From the NTSB: "The controller asked the pilot if he had weather radar on board, and he reported he did and it gave him weather every five minutes.
"At 0930, the controller reported to the pilot that the 'lightest weather' was 'about a one nine five heading for seven miles and then it looks like you will be able to get back to Richmond.'
"At 0933, the controller informed the pilot, 'looks like direct Richmond will work out for you now, and ... should be exiting all of that weather I am receiving in about two miles.' The pilot responded, 'yes sir, that's, uh, pretty much what we are looking at.'
"At 0935 the pilot reported, 'echo mike is turning direct Richmond.' He additionally reported to the controller that there was 'a lot of lightning' in the area; however, the turbulence was light.
"At 0936 the pilot reported, 'echo mike, we just, uh, we got a problem. Looks like we just lost ... we lost attitude.'
"The controller responded, 'okay, uh, five echo mike, roger I'm showing you northbound right now and, uh, do whatever you need to, ah, the weather is off to your, uh, right from about your twelve o'clock back through your six o'clock on the right side and it's about four miles east of you.'
"No further transmissions were received from the pilot."
The Twin Comanche hit hard, likely out of control. The above is from the NTSB preliminary report. The final report with a probable cause will be a while coming, but will likely include the phrase "loss of control" and the word "thunderstorm."
Business jets and airliners have few accidents. Of the ones that they do have, a loss of control or en route accident is rare indeed. In general aviation, en route losses of control, as in the accident just related, are common occurrences. Sure, the jets fly above much of the en route weather, but the fact that we might fly in a few more clouds is no explanation for anything other than the fact that we do a lousy job of flying in those clouds.
In total, accidents involving IFR flights, where the accident sequence begins with the airplane on an IFR flight plan and flying in instrument meteorological conditions, account for about 25 percent of the fatal accidents in certified airplanes in the contiguous 48 states. Almost half of those accidents involved a loss of control when flying in terminal and en route airspace in the most recent three-year period. That does not include a few cases where the pilot lost control inside the final approach fix on an approach.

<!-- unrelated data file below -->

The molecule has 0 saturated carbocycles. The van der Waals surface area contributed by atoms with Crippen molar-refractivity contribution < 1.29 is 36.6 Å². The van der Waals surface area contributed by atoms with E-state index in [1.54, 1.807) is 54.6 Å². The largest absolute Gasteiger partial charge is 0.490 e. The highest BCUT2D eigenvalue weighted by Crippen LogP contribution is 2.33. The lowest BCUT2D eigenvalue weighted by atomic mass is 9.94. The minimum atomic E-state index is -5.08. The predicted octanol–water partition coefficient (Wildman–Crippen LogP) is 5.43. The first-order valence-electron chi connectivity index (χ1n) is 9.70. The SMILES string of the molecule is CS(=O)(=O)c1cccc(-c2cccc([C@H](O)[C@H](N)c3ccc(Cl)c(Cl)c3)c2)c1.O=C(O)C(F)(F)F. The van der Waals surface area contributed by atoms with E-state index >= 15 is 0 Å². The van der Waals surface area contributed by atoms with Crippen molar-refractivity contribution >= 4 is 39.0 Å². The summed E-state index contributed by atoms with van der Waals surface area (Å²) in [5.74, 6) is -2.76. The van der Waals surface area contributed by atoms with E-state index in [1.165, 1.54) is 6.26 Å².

Why is the loss of control so prevalent as an accident type?
At the risk of sounding like a broken record, because I have said this many times before, a lot of this can be laid squarely on the training and proficiency work that is done in general aviation. En route weather strategy and cloud flying is not generally taught and, until and unless a proposed change in the FARs is enacted, there has been no requirement that we do en route flying to stay legally current. The emphasis on repetitive approaches and holding patterns is badly misplaced.
Even though we fly down in more clouds than the jets do, not a whole lot of time is flown IFR in instrument meteoro-logical conditions. I fly on an IFR flight plan all of the time and have been doing so for many years. Yet less than 10 percent of my hours are "real" IFR, or that flown in clouds. Other pilots report similar percentages. As pointed out before, 25 percent of the serious wrecks in 10 percent of the flying outlines a high risk area.
Further, when studying this subject, a lot of accidents fall into the "approach" category, which suggests a pilot coming to grief while sniffing for asphalt. That's not the way it works in real life. For it to be a real approach event, it would have to take place relatively near the airport. A lot of so-called approach accidents occur well away from the airport and involve a loss of control.
The actual low approach, where the risk does indeed increase the closer you get to the ground, starts at the final approach fix, inbound.